When looking to purchase anything from a home to a car, consumers rely heavily on labels and scores to understand the features and performance; That is why home efficiency scores are extremely useful to buyers and can lead to more broad conversations about home energy use. Lots of consumers in the U.S. pay their mortgages without knowing how much energy their own home uses, committing themselves to higher utility bills that they could have avoided. Informing the homebuyers at the right time could potentially push them to choose more energy-efficient options for their home before closing papers are signed. “Portland, Oregon is the best real-world example in the U.S. to date” (❡3). Some cities or states now ask for a form of energy efficiency information for the home during real estate transactions but Portland is the only city to require Home Energy Scores at time-of-listing. Portland’s Home Energy Scoring system is a 10-point scale: “1” meaning homes with the most energy usage and “10” being homes with the least. Those who use Home Energy Scores report using the scores “to target high-performing homes that need few efficiency improvements; to help calculate the full cost of homeownership; to negotiate with sellers over energy-saving upgrades to be performed before the home is sold; and to identify improvements to tackle after move-in” (❡9). High-efficiency scores make the buyer more confident in the huge investment they’re making; It also educates more people to think about energy consumption and conservation.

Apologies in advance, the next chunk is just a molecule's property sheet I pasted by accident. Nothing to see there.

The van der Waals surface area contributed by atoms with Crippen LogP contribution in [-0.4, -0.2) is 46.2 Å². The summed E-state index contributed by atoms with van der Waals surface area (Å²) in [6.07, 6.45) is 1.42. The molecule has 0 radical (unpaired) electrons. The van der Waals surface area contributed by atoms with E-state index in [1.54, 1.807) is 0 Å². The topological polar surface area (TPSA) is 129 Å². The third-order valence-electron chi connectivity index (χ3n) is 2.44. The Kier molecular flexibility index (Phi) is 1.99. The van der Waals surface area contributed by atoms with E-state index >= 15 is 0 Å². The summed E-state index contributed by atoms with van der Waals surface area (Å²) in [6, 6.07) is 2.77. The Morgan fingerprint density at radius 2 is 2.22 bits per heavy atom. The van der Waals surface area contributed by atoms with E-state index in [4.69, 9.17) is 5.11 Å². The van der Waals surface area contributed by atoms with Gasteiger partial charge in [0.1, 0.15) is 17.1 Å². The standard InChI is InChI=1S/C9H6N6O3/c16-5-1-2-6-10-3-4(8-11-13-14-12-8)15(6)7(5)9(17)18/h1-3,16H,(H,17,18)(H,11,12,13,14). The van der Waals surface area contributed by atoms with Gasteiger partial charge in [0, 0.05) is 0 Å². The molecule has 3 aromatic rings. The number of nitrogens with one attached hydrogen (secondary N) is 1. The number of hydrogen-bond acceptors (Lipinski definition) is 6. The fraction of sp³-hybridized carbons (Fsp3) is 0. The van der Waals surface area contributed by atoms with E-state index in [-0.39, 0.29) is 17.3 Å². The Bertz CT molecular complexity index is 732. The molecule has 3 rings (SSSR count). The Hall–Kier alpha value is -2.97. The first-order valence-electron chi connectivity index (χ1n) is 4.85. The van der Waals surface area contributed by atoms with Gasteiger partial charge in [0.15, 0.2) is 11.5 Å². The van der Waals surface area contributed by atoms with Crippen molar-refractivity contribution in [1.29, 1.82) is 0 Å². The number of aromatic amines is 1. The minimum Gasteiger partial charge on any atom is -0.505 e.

The potential in seeing more Energy Efficiency Scoring programs in different parts of the U.S. looks big. After an experiment with homebuyers, ACEEE discovered that “Homebuyers who received energy use information ended up clicking on the least-efficient listing 23 percent less often and the most-efficient option 14 percent more often” (❡19). The study proves the debate that energy efficiency information should be required on real estate listings.
The usage of energy in a home makes a big impact on whether or not a buyer might want to purchase a home. It puts consideration into the cost of utilities, energy conservation, and the wellbeing of our environment.
This blog post was written by Krista Pham, our intern.
The article that inspired this piece can be found, here.